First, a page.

Future business interruption trends

The effects of interconnectivity and interdependencies are of growing concern, and play an important role in many risks now appearing on the horizon, such as climate change, cyber, pandemics and power outages.
  • BI and CBI significant drivers behind the increasing severity of very large property losses. More losses are 100% BI and CBI
  • BI exposures greatest for sectors with concentrations of risk in single locations – automotive, semi-conductors, power and petrochemical plants
  • Merger of physical and digital worlds raises potential security risks and will further increase complexity
  • More awareness of risks linked to increasing interconnectivity and interdependency, and how they can be managed, is needed

Interconnectivity of risk is growing day-by-day, as technology, globalization and social change create a complex web of relationships and interdependencies.

This trend can be seen in longer, more complex supply chains, the global impact of major natural catastrophes and financial crises, as well as in cyber space, with the rise of social networking and the “Internet of Things”.

Today, individual companies and whole industries are now interconnected, reliant on their suppliers for key components or ingredients, services and utilities. For example, this year saw some 34 million airbag units recalled in the US due to a fault associated with just one supplier.

Integration and connectivity have many benefits such as driving innovation, efficiencies and better service. But they also come with risks, particularly if interconnectivity continues unabated, without consideration for the riskrelated consequences.

“There needs to be more awareness and understanding of the risks linked to increased levels of interconnectivity and interdependency, and more consideration given as to how we manage them,” explains Michael Bruch, Emerging Risks Specialist, AGCS.

Over the past five to 10 years, insurers have witnessed the effect of interconnectivity on claims, with increased business interruption (BI) and contingent business interruption (CBI) losses.

BI now typically accounts for a much higher proportion of the overall claim than was the case 10 years ago. It is estimated that a significant percentage of large commercial losses associated with the 2011 Tohoku earthquake and tsunami in Japan and floods in Thailand, were for business interruption for example, according to Volker Muench, Property Underwriting Specialist AGCS.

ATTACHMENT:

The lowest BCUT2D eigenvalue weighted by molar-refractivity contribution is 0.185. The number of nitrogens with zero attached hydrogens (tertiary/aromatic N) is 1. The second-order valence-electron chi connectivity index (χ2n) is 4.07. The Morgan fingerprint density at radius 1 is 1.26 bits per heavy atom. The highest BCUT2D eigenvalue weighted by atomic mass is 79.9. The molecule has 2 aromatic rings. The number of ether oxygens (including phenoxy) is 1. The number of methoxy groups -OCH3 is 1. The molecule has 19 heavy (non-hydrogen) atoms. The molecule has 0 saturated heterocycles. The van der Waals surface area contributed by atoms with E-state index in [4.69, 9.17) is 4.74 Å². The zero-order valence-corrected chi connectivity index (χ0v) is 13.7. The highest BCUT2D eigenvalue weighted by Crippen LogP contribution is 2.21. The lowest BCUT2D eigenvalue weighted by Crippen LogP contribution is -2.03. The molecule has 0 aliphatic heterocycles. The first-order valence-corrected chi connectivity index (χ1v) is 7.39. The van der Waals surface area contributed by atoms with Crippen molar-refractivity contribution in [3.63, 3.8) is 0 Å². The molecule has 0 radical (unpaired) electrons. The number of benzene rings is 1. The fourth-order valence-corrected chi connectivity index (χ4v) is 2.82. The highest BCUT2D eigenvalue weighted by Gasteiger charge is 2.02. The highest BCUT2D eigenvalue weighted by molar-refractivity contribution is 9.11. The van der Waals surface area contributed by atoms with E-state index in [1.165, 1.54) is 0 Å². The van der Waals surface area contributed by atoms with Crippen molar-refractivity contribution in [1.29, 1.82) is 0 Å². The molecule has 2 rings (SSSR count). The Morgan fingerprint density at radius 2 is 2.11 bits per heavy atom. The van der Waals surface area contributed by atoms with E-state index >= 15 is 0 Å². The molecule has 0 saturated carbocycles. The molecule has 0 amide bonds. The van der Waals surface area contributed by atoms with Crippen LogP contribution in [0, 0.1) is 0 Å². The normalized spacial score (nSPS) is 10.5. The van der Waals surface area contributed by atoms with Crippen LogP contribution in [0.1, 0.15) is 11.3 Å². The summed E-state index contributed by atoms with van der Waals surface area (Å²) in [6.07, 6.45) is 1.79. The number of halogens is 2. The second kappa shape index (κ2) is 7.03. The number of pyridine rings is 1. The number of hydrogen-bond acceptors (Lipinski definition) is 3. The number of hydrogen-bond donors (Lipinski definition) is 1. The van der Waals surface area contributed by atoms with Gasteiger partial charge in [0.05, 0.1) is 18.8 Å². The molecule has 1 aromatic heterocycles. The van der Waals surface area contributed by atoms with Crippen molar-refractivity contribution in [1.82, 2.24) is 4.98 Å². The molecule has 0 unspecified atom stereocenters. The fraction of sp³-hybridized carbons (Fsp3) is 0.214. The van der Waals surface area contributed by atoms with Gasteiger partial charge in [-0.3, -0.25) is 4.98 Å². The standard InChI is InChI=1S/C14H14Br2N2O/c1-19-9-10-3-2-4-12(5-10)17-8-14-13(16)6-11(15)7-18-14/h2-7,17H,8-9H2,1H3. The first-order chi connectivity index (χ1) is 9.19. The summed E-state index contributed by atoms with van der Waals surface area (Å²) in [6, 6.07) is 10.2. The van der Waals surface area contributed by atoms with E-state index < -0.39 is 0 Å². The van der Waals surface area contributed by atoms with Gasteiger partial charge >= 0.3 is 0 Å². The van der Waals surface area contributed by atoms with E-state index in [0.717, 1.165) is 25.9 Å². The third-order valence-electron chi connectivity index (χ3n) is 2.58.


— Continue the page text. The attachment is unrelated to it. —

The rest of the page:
“The severity and frequency of BI claims appears to be increasing,” says Muench.

“BI and CBI are significant drivers behind the increasing severity of very large property losses. We increasingly see losses that are dominated by BI or CBI, and with the growth of cyber and other potential ‘non damage BI’ causes of claims, 100% BI property claims are possible,” he adds.

In addition, as complexity increases, so does the potential exposure for these types of non-damage BI losses – a risk for which the insurance industry has recently developed a variety of bespoke solutions.

While not an identifiable emerging risk in itself, the effects of interconnectivity are of growing concern, and play an important role in many risks now appearing on the horizon. For example, interconnectivity is a key component of cyber risk, major power blackouts, climate change, solar storms and pandemics, to name just a few perils.

Interconnectivity is also driven by a growing reliance on technology and increasingly integrated infrastructure. For example, in 2014 a steel mill in Germany was damaged in a cyber-attack.

Power infrastructure, for example, was once localized and isolated, but today, energy supply and distribution are far more integrated and span entire continents. As a result of increased interconnectivity, a solar storm or a cyber-attack on a power grid could result in countrywide blackouts lasting days, or potentially weeks, with a multitude of knock-on effects, explains Bruch.

Whereas a large fire or explosion may once have only impacted one or two companies, today, property losses increasingly impact multiples of companies. This was clearly seen in 2013, when a fire at the Chinese SK Hynix semiconductor plant stopped delivery to many electronic equipment manufacturers in North America. Also, large natural catastrophes cause significant interruptions as well. This has been evidenced in the 2011 Japanese earthquake and Thai floods, where hundreds of AGCS clients filed claims, the majority of which were located far away in the US and Europe.

The growing incidence of large losses in Asia are of particular concern, as manufacturing and outsourced services have migrated to China, India and other high growth markets in South East Asia, where assets are exposed.

A recent study by AGCS marking the 10th anniversary of Hurricane Katrina: “Hurricane Katrina 10: Catastrophe Management And Global Windstorm Peril Review” predicted that natural catastrophe losses across Asia are expected to rise exponentially in future. Eight of the 10 most exposed locations for storm surge and wind damage are expected to be in Asia within the next 50 years.

The recent explosion at the port city of Tianjin in China is another case in point. The loss has been predicted by many commentators to become the largest  man-made loss suffered by Asia.

Establishing accumulations of BI risk are difficult because accurate information on  suppliers, such as location and values, are often not available, or easily accessible, explains Muench.

“With the complexity of production and supply chains, huge amounts of data are required to analyze the risk, and even then there are high degrees of uncertainty over potential losses,” he says.